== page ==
C.J.'s Fate is over worked to the point of nausea.  If she used the word "wryly" once she used it 100 times.  Even for 1984 the use of "Indian" to refer to the hero is weird and inappropriate.  The heroine CJ is a research librarian for God Sake!  She would be educated enough to not use this terminology. Then there is the whole premise of her grabbing a strange man and yanking him into her hotel room in front of her life long friends and they let her!  How about no.  He was conveniently a good guy.  They conveniently were instantly attracted to each other.  There was a cabin conveniently available during a blizzard.  She is conveniently wealthy at the end and he is conveniently in touch enough with his feminine side to be ok with it.  I thought I might need an insulin shot to offset the sickening sweetness of this story.  I didn't look at the copyright of the book when I bought it and I wish I had.  I read so much I don't remember most of the fluff books that go through my life.  I wasn't 10 pages into the story when I knew this was an early work.  It just didn't have the polish and power of the Bishop series.  It was satisfying to know I was right.

Nora Roberts, shame on you!  You put out several new titles every year and I read every darn one of them.  There was no reason for Spellbound to be released at all let alone as a stand alone novel.  Why not let us know that it had already been in print once already?  Evidently this was originally part of an anthology in 2005.  I purchased this for my Nook.  Thank God I only spent $2.00 at Barnes and Noble because once you get past the the teaser, forward and publishing pages it is only 70 pages long.  A boring dumb 70 pages at that.  It wasn't as much a short story as it was an incomplete story.  I felt like this was a test story to see if you  would like writing paranormal. I am glad you did because I loved the Sign of Seven and Circle Trilogies.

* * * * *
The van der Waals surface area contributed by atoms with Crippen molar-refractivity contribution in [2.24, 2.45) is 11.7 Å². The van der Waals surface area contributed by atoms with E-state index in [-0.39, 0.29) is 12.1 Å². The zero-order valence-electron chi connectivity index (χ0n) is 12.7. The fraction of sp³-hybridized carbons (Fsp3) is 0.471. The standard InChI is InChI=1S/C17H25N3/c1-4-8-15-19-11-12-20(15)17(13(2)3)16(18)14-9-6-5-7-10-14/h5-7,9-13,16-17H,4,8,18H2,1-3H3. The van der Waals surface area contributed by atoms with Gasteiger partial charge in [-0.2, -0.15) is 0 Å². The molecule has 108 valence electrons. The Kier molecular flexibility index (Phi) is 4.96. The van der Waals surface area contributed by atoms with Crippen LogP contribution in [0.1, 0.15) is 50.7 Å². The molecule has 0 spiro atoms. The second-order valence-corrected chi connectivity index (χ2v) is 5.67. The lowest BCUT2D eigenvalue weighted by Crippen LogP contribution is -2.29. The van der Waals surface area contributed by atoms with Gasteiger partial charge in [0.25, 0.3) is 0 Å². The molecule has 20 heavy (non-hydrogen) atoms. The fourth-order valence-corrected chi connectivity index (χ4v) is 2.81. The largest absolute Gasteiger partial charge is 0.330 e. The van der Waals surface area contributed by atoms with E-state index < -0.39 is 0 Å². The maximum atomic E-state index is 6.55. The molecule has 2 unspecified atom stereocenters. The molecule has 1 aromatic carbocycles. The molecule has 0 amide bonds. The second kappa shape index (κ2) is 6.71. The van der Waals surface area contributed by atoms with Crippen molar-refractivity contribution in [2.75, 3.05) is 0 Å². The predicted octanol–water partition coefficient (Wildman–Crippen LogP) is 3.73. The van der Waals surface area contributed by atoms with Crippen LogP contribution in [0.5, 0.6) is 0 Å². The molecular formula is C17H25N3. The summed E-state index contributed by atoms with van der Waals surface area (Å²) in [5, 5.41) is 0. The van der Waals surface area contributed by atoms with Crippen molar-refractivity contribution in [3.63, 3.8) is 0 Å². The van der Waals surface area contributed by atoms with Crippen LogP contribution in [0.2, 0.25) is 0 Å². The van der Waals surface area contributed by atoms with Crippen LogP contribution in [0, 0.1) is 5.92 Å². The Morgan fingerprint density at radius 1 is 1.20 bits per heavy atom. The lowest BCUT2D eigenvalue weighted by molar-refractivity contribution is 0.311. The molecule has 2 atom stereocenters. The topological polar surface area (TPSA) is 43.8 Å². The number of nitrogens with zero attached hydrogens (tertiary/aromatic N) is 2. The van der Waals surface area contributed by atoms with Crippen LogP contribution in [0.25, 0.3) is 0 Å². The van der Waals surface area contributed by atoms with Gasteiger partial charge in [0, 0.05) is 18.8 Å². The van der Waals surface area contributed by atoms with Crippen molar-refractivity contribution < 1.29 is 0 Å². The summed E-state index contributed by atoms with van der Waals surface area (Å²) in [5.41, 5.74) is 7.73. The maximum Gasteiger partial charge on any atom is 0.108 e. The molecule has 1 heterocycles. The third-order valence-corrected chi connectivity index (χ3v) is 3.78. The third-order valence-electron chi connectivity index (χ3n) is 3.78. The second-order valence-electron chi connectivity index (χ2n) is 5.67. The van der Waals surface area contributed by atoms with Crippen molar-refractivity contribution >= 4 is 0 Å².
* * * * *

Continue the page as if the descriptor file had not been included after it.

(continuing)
Is it the economy?  Is it just cheaper to release old books with new covers to get another dollar from your readers?  It isn't the re-releasing of the book I have trouble with.  You can re-publish as many books as you want but in the name of truth and fairness print it on the cover that it isn't original.

Monday, May 10, 2010

Julie Garwood's "Sizzle" was a Fizzle for me

Sizzle: A NovelJulie Garwood's "Sizzle" was a Fizzle for me

I love a Garwood starting with "Gentle Warrior" and my Favorites being all the Clairborne novels.  When she moved to modern romantic suspense I followed right along.  She writes with gentle passion and love for her romances. Then her modern suspense novels are tightly woven with tension and plenty of action.   Whenever I read a book by her it is always in the back of my mind that she really loves doing this.  Janet Evonovich and Jennifer Cruise are like this.  These ladies really love what they do. 
So I am sure it would be no surprise when I tell you picking up Sizzle was a no brainer for me.  What was surprising, for me, was how big a  disappointment "Sizzle" ended up being.  I am sorry Ms. Garwood.  I really do enjoy your work.  I have read everything you have written but this one just didn't come together.
The idea for this book was really cool.  Young woman finds herself unwittingly in the wrong place at the wrong time, twice!  Handsome FBI agent comes into help.  There are great sidekicks and a strange buffoon for one of the villains.